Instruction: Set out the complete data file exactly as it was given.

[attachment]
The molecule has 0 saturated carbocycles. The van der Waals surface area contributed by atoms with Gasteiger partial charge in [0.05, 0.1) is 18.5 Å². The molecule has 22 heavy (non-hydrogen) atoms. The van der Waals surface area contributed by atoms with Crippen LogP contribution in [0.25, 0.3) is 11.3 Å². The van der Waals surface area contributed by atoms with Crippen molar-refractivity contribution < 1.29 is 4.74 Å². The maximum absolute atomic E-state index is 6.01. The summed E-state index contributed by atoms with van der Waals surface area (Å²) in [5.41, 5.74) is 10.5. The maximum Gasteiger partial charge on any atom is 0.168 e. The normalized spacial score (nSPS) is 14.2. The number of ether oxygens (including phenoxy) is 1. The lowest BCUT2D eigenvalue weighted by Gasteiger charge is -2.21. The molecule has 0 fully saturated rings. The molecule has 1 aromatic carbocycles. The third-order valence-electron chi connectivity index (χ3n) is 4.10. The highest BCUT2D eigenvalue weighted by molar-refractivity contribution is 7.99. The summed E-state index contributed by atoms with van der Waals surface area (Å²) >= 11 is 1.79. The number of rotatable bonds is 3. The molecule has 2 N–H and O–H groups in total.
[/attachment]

The molecule has 0 saturated carbocycles. The van der Waals surface area contributed by atoms with Gasteiger partial charge in [0.05, 0.1) is 18.5 Å². The molecule has 22 heavy (non-hydrogen) atoms. The van der Waals surface area contributed by atoms with Crippen LogP contribution in [0.25, 0.3) is 11.3 Å². The van der Waals surface area contributed by atoms with Crippen molar-refractivity contribution < 1.29 is 4.74 Å². The maximum absolute atomic E-state index is 6.01. The summed E-state index contributed by atoms with van der Waals surface area (Å²) in [5.41, 5.74) is 10.5. The maximum Gasteiger partial charge on any atom is 0.168 e. The normalized spacial score (nSPS) is 14.2. The number of ether oxygens (including phenoxy) is 1. The lowest BCUT2D eigenvalue weighted by Gasteiger charge is -2.21. The molecule has 0 fully saturated rings. The molecule has 1 aromatic carbocycles. The third-order valence-electron chi connectivity index (χ3n) is 4.10. The highest BCUT2D eigenvalue weighted by molar-refractivity contribution is 7.99. The summed E-state index contributed by atoms with van der Waals surface area (Å²) >= 11 is 1.79. The number of rotatable bonds is 3. The molecule has 2 N–H and O–H groups in total.